This study was conducted to investigate the application of manganese dioxide (MnOx(s)) and granular activated carbon (GAC) media for the removal of the acetaminophen and caffeine. Treatment of emerging micropollutants has become a concern due to their effects on environmental health. Manganese oxides can be a viable alternative for water treatment due to their abundance in the environment. Laboratory scale flow through column experiments were performed using different combinations of commercial MnOx(s) and GAC to assess the removal of caffeine and acetaminophen, and the release of Mn due to the reductive dissolution of MnOx(s). Results from high performance liquid chromatography (HPLC) analyses indicate that the removal of acetaminophen was measured in all media combinations investigated. Removal of caffeine only occurred with columns containing combinations of GAC media. There was no removal of caffeine in columns containing MnOx(s) media. Effluent Mn concentrations analyzed with inductively coupled plasma - mass spectrometry (ICP-MS) increased in column experiments with MnOx(s) media, but effluent Mn were below secondary standard of 50 µg L-1 set by the US Environmental Protection Agency. The results of this investigation are relevant for implementation of MnOx(s) in combination with GAC for water treatment processes due to the commercial accessibility of these mineral oxides. The research contributes to a better understanding of alternative applications for the removal of micropollutants in water treatment.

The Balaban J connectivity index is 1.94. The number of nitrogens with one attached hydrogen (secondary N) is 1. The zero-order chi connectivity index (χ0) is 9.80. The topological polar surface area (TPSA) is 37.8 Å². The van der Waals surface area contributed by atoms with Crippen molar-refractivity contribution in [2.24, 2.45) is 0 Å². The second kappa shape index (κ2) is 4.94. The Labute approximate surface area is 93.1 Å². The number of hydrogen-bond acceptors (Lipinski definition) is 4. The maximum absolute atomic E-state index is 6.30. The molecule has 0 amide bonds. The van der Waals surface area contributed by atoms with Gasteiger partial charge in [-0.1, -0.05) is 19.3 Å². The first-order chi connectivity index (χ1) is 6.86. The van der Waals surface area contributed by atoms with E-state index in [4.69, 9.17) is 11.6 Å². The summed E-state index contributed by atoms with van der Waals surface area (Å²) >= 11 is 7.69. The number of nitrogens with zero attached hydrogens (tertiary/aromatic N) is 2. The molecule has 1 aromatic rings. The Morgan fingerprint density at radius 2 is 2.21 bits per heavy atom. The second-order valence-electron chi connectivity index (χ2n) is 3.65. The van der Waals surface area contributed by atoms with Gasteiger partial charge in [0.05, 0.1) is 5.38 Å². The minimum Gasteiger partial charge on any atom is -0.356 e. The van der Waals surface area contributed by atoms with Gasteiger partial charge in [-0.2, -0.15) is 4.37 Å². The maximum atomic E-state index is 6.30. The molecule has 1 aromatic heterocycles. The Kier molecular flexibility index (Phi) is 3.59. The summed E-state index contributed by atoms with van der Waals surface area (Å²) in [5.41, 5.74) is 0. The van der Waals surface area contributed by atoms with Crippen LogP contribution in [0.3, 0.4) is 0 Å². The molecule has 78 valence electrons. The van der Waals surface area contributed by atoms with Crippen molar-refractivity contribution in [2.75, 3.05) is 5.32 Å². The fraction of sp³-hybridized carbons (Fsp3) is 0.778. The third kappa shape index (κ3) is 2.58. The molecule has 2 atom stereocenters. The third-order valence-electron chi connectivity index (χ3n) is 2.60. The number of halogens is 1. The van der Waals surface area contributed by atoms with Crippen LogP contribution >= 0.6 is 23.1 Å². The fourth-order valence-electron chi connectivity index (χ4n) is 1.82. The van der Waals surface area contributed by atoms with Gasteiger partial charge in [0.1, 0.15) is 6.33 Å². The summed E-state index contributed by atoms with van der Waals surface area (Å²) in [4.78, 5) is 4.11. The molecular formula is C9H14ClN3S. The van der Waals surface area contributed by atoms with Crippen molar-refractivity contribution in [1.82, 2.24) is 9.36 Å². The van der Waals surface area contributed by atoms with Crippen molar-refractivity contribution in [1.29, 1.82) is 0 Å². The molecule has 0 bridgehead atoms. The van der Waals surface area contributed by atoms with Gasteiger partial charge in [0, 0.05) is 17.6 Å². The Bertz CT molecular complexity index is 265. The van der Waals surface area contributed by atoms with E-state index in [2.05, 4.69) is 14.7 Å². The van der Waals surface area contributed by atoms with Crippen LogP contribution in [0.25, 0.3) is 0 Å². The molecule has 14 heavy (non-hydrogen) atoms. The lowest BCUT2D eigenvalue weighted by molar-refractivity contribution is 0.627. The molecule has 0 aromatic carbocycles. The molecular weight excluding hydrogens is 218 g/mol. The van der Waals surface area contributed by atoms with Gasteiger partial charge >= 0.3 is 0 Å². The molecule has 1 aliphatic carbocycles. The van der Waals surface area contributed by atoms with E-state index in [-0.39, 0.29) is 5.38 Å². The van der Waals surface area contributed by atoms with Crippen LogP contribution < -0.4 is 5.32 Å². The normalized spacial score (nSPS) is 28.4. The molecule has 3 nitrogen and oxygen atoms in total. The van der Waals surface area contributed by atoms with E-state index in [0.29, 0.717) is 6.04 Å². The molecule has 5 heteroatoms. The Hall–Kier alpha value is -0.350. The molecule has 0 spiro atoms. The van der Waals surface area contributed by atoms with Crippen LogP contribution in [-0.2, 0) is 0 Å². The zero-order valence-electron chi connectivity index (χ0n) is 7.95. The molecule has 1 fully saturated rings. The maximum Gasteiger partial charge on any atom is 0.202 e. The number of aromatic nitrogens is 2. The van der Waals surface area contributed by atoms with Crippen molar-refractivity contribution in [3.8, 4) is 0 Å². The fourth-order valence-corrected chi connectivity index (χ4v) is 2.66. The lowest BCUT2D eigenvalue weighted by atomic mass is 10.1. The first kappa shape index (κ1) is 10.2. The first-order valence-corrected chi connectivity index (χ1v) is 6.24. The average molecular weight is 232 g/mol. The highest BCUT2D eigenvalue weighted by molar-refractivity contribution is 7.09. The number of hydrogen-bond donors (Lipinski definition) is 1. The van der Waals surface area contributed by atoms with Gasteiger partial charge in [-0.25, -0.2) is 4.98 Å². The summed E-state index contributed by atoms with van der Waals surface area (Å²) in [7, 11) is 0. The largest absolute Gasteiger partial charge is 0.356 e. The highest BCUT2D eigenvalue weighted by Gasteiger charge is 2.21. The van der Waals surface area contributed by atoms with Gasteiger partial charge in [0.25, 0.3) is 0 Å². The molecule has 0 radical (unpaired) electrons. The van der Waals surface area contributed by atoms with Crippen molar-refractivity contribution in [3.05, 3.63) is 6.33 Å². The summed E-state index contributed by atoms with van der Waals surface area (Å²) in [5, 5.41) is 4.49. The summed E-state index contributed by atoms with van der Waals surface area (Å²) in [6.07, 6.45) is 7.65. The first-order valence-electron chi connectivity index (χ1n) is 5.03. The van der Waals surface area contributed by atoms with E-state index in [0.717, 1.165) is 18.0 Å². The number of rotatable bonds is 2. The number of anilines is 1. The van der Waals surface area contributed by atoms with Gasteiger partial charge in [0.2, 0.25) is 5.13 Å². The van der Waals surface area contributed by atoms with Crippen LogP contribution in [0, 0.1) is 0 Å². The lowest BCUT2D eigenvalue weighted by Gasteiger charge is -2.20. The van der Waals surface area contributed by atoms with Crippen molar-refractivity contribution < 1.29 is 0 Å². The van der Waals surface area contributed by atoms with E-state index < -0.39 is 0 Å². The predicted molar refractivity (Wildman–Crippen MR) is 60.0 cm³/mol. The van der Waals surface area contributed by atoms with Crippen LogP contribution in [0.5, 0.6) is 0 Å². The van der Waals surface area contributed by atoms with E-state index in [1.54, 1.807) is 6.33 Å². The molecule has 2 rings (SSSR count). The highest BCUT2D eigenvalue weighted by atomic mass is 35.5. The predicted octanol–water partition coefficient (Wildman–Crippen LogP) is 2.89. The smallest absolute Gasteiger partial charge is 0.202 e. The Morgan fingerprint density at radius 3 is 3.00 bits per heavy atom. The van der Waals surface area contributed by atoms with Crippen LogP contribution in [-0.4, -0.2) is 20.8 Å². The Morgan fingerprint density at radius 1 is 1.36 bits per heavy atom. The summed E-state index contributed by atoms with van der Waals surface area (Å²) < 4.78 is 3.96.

Manganese Oxides, Granular Activated Carbon, Emerging Organic Contaminants, Acetaminophen, Caffeine
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Miera, Rachael E.. "Investigation of Acetaminophen and Caffeine Removal Using Manganese Oxides and Granular Activated Carbon in Column Experiments." (2018). https://digitalrepository.unm.edu/ce_etds/220